[1:28] <cmccabe> and handle -fPIC intelligently too
[1:28] <cmccabe> I think this can be used to speed up our build significantly, and also help with making the source slightly more modular, which I think is something we've been talking about
[1:29] <slang> still see the errors in valgrind
[1:29] <sagewk> yay!
[1:29] <slang> this is the log till just after the error shows up: http://pastebin.com/raw.php?i=6h01H3Vb
[1:29] <sagewk> slang: yeah but the log should have enough info for me
[1:30] <slang> right
[1:30] <slang> sagewk: I figured that since all the changes were log messages :-)
[1:31] <sagewk> :) can you tell me which line immediate preceeds the valgrind error?
[1:31] <slang> uh
[1:31] <sagewk> the timestamp is enough
[1:31] <sagewk> oh not the same terminal probably
[1:32] <sagewk> oh, actually a pastebin of that version fo the valgrind error shoudl do it
[1:32] <slang> yeah let me try with -d
[1:32] <sagewk> it has the pointer in there
[1:36] <slang> -d takes too long
[1:36] <slang> or writing to console prevents the error..
[1:36] <sagewk> the valgrind error matching that log is pbly enough, i think it has the pointer value i need
[1:37] <slang> yeah its gone from my console -- sorry
[1:37] <slang> redoing the whole thing
[1:37] <sagewk> :( thanks!
[1:38] <slang> vg: http://pastebin.com/raw.php?i=yLh5fuSJ
[1:39] <slang> log: http://pastebin.com/raw.php?i=DvC5Xhtf
[1:39] <Tv> <>[2823880.339]ET-s(d1:r-one.Ot:err=eon-oue_at
[1:39] <Tv> that reminds of doing kernel development with serial consoles
[1:39] <Tv> yes that just came out of a kernel ;)
[1:39] <Tv> [2823880.353092] EXT4-fs (sda1): re-mounted. Opts: errors=remount-ro,user_xattr
[1:40] <Tv> every other character! smp woo!
[1:41] <Tv> translation: no, you can't read /proc/kmsg while syslog is reading it too
[1:43] <Tv> (boggles my mind how many core software components still read/write one character at a time.. that's gotta be less efficient)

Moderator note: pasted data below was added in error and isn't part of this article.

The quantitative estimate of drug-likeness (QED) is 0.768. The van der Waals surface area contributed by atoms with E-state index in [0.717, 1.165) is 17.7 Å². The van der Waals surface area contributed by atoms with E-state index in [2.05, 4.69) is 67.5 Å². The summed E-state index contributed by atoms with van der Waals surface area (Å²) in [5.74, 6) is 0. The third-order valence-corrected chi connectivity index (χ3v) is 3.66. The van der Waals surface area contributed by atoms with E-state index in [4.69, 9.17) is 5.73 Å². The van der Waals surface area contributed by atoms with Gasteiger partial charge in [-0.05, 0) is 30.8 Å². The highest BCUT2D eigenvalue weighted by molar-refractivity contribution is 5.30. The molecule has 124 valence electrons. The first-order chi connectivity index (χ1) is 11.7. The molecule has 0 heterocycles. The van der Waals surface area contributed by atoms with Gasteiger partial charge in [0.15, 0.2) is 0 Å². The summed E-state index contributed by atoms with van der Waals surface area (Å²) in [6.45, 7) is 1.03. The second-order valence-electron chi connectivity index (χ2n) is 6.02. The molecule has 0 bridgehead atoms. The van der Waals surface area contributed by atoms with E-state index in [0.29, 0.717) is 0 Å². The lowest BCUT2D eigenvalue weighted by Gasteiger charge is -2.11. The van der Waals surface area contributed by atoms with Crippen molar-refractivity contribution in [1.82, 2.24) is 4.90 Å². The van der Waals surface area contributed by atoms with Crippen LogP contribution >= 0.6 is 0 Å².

[1:44] <cmccabe> do we still need g_conf.osd_pg_layout?
[1:45] <slang> off to find more beer
[1:45] <slang> sagewk: email if there's other patches I can try (samlang@gmail.com)
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[1:46] <sagewk> ok. thanks for the help!
[1:47] <cmccabe> tv: isn't /proc/kmsg a pipe or fifo or something?
[1:47] <Tv> cmccabe: a virtual file or something like that.. it's magic
[1:47] <Tv> all of /proc is
[1:49] <cmccabe> I guess to userspace, it appears to be a regular file
[1:49] <Tv> yup, most of /proc does
[1:50] <cmccabe> I would have expected it to show up as a pipe actually
[1:50] <Tv> you used to be able to write it too, etc
[1:51] <cmccabe> you can write to named pipes
[1:51] <sagewk> sigh.. EMetaBlob::dirlump is getting copied somewhere.
[1:52] <sagewk> will fix it up later. have a good weekend guys!
[1:52] <Tv> cmccabe: i think you can't have multiple writers open, or something like that
[1:52] <cmccabe> no, you can, and reads of less than PIPE_BUF bytes are atomic
[1:52] <cmccabe> PIPE_BUF is 4096 on linux
[1:53] <cmccabe> you block if you read more than is available though, so maybe that's the issue?
[1:53] <Tv> ah i remember the non-blocking mode behavior, i think
[1:53] <cmccabe> but still... blocking if you read more than what is there is what you want usually for kmsg
[1:53] <Tv> but anyway, fifos are really rarely used, either in userspace or kernelspace
[1:53] <cmccabe> yeah, the nonblocking pipe behavior is a little more complex, but still reasonable
[1:54] <Tv> some days i dream of a linux with all the "legacy" features stripped
[1:54] <cmccabe> fifos are a great feature
[1:54] <cmccabe> a very simple and easy-to-understand form of IPC
[1:55] <Tv> and mostly done very very wrong
[1:55] <cmccabe> much better than a lot of the complex schemes that crept in later like CORBA, DBUS and so forth
[1:55] <cmccabe> or Microsoft COM, now also legacy
[1:55] <Tv> here's a data point: apart from autotest (which is a mess anyway), there are no fifos on this random sepia node i just ran a find on